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CLOSE UP : Building a Bettor Mousetrap

March 06, 1994|Ellen Alperstein

Charles Silverman goes to work at a nondescript, two-story Irvine business park. He barks "good morning" to a few of his 45 cubicled employees and enters his plain-wrap office, where the only wall decor is a stuffed and mounted sailfish he caught off Acapulco some 20 years ago. From all appearances, the business of Yates-Silverman Inc. might be designing benefits packages for mid-sized companies or importing wing nuts from Thailand.

But Silverman's currency isn't health plans or hardware: It's excess. He's the country's foremost interior designer of hotel-casinos. Yates-Silverman has, for example, re-created a 3,000-year-old Egyptian city inside the Luxor, the $375-million, 30-story pyramid that opened on the Las Vegas Strip in October. And in 1990, it medievalled the Excalibur with knights, portcullised passageways and an Arthurian attitude. "In the past 33 years," Silverman says, "we've either designed or helped renovate every hotel-casino in Las Vegas, with the exception of the Mirage and the Las Vegas Hilton."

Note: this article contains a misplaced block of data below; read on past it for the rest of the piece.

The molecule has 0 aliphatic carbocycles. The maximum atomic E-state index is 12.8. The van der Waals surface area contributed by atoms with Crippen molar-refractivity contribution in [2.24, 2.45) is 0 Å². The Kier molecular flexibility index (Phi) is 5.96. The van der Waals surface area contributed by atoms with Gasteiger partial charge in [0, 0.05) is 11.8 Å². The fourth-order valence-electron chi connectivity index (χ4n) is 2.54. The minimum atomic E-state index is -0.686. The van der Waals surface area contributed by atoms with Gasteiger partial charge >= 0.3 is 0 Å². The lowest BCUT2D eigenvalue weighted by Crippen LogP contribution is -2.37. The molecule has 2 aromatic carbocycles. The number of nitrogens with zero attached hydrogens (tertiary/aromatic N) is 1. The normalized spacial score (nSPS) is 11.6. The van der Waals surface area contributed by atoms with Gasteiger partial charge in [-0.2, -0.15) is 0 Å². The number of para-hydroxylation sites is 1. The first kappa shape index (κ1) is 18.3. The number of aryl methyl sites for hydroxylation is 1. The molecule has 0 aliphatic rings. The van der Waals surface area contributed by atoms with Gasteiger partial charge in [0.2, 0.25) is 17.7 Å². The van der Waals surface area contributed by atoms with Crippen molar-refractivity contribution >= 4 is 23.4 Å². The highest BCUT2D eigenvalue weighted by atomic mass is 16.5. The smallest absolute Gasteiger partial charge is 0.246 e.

And it goes beyond Vegas; Yates-Silverman has reaped the benefits of gambling's rising popularity. It has 28 different casino projects on the drawing board, including the Western-themed Buffalo Bill's in Stateline, Nev., and a new stainless-steel-and-neon card room at Hollywood Park.

Interior design, he says, is part of salesmanship: "One marketing tool might be big-name entertainment. Another might be an all-you-can-eat breakfast for $1.99. I put interior decor somewhere between cheap food and Frank Sinatra."

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